Google’s Ex-employee explains Google India’s Top challenges and the ways to tackle them


Google is lacking a big consumer app in the country despite having over 90% smartphone market share in India. Facebook has its Messenger and WhatsApp that are massive in India, and Google is getting anxious that it could lose out.

Google CEO Sundar Pichai made his first official trip to India in mid-December as the company tries to expand in the country. Business Insider spoke to a Google’s Ex-employee turned investor, Keval Desai, about the problems Google is having in one of the fastest growing markets on Earth.

According to Desai, Google has three options to fix the problem.


Problem 1: India is a mobile-first country

In India, the majority of internet users have their first experiences of technology and the internet on a mobile device, mostly on a smartphone rather than a PC.

“Google faces a completely new ecosystem in mobile that is similar to the old PC era of the ’80s-’90s and not the web era of 2000s when Google was born”, Keval Desai said. The whole of Google’s business and the company has been working hard on creating mobile apps for all platforms while expanding beyond search and advertising, which make up 90% of Google’s revenues.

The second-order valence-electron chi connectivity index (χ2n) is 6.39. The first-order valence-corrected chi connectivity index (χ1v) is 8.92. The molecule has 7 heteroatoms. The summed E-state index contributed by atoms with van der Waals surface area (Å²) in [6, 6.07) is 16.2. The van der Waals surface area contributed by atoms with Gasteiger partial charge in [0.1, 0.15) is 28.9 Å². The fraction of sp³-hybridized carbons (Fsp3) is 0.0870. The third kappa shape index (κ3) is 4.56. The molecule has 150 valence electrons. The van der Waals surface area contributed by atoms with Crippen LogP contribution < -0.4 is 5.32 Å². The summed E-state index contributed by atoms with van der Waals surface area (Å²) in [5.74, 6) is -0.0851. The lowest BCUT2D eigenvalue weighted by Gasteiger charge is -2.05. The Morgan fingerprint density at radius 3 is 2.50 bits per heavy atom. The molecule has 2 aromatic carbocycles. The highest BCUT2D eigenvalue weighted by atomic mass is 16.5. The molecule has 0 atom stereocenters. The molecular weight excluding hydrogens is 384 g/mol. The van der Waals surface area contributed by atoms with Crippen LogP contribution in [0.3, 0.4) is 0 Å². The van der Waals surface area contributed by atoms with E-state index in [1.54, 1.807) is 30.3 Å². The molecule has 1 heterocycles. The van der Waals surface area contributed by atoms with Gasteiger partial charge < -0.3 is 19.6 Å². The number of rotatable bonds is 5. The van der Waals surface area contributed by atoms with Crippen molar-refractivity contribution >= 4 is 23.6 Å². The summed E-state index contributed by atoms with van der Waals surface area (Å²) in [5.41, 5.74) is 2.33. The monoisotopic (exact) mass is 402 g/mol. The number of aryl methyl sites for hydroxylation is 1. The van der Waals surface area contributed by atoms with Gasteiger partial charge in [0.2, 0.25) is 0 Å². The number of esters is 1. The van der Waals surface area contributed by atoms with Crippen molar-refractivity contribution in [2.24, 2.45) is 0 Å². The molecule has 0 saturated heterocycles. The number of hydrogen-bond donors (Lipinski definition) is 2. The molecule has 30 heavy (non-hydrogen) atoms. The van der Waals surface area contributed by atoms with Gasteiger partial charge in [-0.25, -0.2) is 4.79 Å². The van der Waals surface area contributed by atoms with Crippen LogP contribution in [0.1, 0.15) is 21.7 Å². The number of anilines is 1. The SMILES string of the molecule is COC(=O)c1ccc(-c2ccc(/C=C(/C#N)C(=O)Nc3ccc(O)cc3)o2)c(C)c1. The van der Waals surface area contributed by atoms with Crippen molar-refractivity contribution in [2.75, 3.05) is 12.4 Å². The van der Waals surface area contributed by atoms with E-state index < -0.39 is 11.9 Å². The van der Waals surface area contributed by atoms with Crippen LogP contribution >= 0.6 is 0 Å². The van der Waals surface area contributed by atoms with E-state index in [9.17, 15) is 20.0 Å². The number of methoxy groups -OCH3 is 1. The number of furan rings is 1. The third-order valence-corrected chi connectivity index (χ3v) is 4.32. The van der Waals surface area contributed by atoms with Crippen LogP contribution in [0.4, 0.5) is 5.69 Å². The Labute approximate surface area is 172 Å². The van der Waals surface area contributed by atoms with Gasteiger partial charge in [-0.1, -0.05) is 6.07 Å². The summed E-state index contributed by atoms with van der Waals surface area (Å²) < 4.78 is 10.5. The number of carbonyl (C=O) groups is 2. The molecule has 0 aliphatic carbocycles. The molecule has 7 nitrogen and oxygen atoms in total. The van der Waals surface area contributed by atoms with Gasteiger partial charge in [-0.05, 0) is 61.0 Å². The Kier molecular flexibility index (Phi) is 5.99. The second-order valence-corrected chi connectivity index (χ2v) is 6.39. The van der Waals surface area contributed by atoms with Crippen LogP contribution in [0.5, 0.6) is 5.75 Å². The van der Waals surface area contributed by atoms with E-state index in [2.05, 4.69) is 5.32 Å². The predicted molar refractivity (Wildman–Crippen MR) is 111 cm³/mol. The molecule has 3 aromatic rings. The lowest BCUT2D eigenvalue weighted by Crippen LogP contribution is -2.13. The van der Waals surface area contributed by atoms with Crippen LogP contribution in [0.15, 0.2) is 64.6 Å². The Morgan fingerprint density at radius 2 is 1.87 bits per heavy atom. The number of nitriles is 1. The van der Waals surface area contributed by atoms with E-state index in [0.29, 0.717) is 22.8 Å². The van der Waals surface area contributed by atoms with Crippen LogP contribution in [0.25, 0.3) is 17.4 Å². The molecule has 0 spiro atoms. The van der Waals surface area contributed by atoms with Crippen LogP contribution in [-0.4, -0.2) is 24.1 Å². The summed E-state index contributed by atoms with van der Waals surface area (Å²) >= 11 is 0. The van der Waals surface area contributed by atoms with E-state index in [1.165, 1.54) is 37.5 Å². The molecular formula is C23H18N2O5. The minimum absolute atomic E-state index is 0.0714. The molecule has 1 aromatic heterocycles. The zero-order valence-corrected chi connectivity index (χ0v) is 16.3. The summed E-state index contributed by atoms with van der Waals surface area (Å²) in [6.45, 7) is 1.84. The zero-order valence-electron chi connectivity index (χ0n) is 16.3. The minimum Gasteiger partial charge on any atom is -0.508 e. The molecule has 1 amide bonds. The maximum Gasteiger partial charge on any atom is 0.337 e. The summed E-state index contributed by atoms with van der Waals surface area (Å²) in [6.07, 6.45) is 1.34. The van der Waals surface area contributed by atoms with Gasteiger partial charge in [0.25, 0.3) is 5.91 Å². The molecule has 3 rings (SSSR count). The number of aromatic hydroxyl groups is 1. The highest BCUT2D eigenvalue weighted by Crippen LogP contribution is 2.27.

Problem 2: Facebook

“Messaging apps have become the entry point for most of the tasks on a smartphone in India,” “Google has no chance with desktop social and I think trying to compete here is like fighting the last war,” Desai said. “It is pointless and I believe Google recognizes that”. Google owns the OS in Android, but it doesn’t own the entry point on a smartphone.

Facebook bought WhatsApp precisely this reason. The company wanted to own the portal through which people visit the internet.

Problem 3: Becoming a destination site


Becoming a destination website will be difficult for Google in India, according to Desai.

“Internet users in India do all of their communication, commerce, social activities within the walled garden of WhatsApp,” he said. “Many of these users don’t even have a Gmail account because they were not even online until they got their first mobile phone so they are not in the Google universe.”

Desai pointed towards an article which details how a street vendor in India has increased sales dramatically by using the group messaging feature in WhatsApp. This, he said, “perfectly captures Google’s challenge in India.”

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